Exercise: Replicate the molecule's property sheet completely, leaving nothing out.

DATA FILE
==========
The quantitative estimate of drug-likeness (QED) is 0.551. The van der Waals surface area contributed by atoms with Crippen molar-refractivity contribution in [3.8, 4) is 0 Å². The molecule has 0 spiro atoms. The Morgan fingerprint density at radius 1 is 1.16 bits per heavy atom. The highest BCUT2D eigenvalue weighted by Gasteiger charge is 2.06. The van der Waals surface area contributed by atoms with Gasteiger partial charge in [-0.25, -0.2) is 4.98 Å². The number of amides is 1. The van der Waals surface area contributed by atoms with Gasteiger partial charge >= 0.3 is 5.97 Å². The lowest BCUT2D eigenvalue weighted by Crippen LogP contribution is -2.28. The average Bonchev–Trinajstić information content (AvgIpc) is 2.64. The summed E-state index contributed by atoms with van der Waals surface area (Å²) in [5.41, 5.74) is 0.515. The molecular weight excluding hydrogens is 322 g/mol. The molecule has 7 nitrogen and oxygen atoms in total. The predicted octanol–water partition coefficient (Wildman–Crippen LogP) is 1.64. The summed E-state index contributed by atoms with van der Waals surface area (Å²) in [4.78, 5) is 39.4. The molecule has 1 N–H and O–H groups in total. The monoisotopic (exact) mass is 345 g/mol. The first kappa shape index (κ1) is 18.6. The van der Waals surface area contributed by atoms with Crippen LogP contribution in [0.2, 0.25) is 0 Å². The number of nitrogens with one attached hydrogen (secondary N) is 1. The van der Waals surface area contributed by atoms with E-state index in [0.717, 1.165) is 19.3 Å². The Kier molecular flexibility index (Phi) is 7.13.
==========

The quantitative estimate of drug-likeness (QED) is 0.551. The van der Waals surface area contributed by atoms with Crippen molar-refractivity contribution in [3.8, 4) is 0 Å². The molecule has 0 spiro atoms. The Morgan fingerprint density at radius 1 is 1.16 bits per heavy atom. The highest BCUT2D eigenvalue weighted by Gasteiger charge is 2.06. The van der Waals surface area contributed by atoms with Gasteiger partial charge in [-0.25, -0.2) is 4.98 Å². The number of amides is 1. The van der Waals surface area contributed by atoms with Gasteiger partial charge >= 0.3 is 5.97 Å². The lowest BCUT2D eigenvalue weighted by Crippen LogP contribution is -2.28. The average Bonchev–Trinajstić information content (AvgIpc) is 2.64. The summed E-state index contributed by atoms with van der Waals surface area (Å²) in [5.41, 5.74) is 0.515. The molecular weight excluding hydrogens is 322 g/mol. The molecule has 7 nitrogen and oxygen atoms in total. The predicted octanol–water partition coefficient (Wildman–Crippen LogP) is 1.64. The summed E-state index contributed by atoms with van der Waals surface area (Å²) in [4.78, 5) is 39.4. The molecule has 1 N–H and O–H groups in total. The monoisotopic (exact) mass is 345 g/mol. The first kappa shape index (κ1) is 18.6. The van der Waals surface area contributed by atoms with Crippen LogP contribution in [0.2, 0.25) is 0 Å². The number of nitrogens with one attached hydrogen (secondary N) is 1. The van der Waals surface area contributed by atoms with E-state index in [0.717, 1.165) is 19.3 Å². The Kier molecular flexibility index (Phi) is 7.13.